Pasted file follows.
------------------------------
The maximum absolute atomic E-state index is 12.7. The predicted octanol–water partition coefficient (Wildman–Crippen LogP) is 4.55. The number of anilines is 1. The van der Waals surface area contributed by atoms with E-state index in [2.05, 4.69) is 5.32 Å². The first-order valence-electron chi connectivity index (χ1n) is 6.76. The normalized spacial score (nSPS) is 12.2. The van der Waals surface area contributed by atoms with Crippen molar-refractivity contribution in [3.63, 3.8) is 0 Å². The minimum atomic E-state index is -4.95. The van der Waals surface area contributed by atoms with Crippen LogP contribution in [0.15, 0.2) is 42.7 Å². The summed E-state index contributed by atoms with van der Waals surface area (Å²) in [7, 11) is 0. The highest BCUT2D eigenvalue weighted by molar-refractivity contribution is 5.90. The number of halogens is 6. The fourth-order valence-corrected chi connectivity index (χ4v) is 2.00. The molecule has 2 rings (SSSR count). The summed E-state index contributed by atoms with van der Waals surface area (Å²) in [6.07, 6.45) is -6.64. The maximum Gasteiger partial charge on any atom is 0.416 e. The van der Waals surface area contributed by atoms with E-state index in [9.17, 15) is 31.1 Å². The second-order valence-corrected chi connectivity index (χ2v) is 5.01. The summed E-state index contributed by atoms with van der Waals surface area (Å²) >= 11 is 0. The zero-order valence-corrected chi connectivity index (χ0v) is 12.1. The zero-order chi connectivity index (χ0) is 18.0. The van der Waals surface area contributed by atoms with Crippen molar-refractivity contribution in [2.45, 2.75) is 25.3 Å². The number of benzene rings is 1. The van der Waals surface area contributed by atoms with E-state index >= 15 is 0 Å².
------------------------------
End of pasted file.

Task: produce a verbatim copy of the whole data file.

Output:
The maximum absolute atomic E-state index is 12.7. The predicted octanol–water partition coefficient (Wildman–Crippen LogP) is 4.55. The number of anilines is 1. The van der Waals surface area contributed by atoms with E-state index in [2.05, 4.69) is 5.32 Å². The first-order valence-electron chi connectivity index (χ1n) is 6.76. The normalized spacial score (nSPS) is 12.2. The van der Waals surface area contributed by atoms with Crippen molar-refractivity contribution in [3.63, 3.8) is 0 Å². The minimum atomic E-state index is -4.95. The van der Waals surface area contributed by atoms with Crippen LogP contribution in [0.15, 0.2) is 42.7 Å². The summed E-state index contributed by atoms with van der Waals surface area (Å²) in [7, 11) is 0. The highest BCUT2D eigenvalue weighted by molar-refractivity contribution is 5.90. The number of halogens is 6. The fourth-order valence-corrected chi connectivity index (χ4v) is 2.00. The molecule has 2 rings (SSSR count). The summed E-state index contributed by atoms with van der Waals surface area (Å²) in [6.07, 6.45) is -6.64. The maximum Gasteiger partial charge on any atom is 0.416 e. The van der Waals surface area contributed by atoms with E-state index in [9.17, 15) is 31.1 Å². The second-order valence-corrected chi connectivity index (χ2v) is 5.01. The summed E-state index contributed by atoms with van der Waals surface area (Å²) >= 11 is 0. The zero-order valence-corrected chi connectivity index (χ0v) is 12.1. The zero-order chi connectivity index (χ0) is 18.0. The van der Waals surface area contributed by atoms with Crippen molar-refractivity contribution in [2.45, 2.75) is 25.3 Å². The number of benzene rings is 1. The van der Waals surface area contributed by atoms with E-state index >= 15 is 0 Å².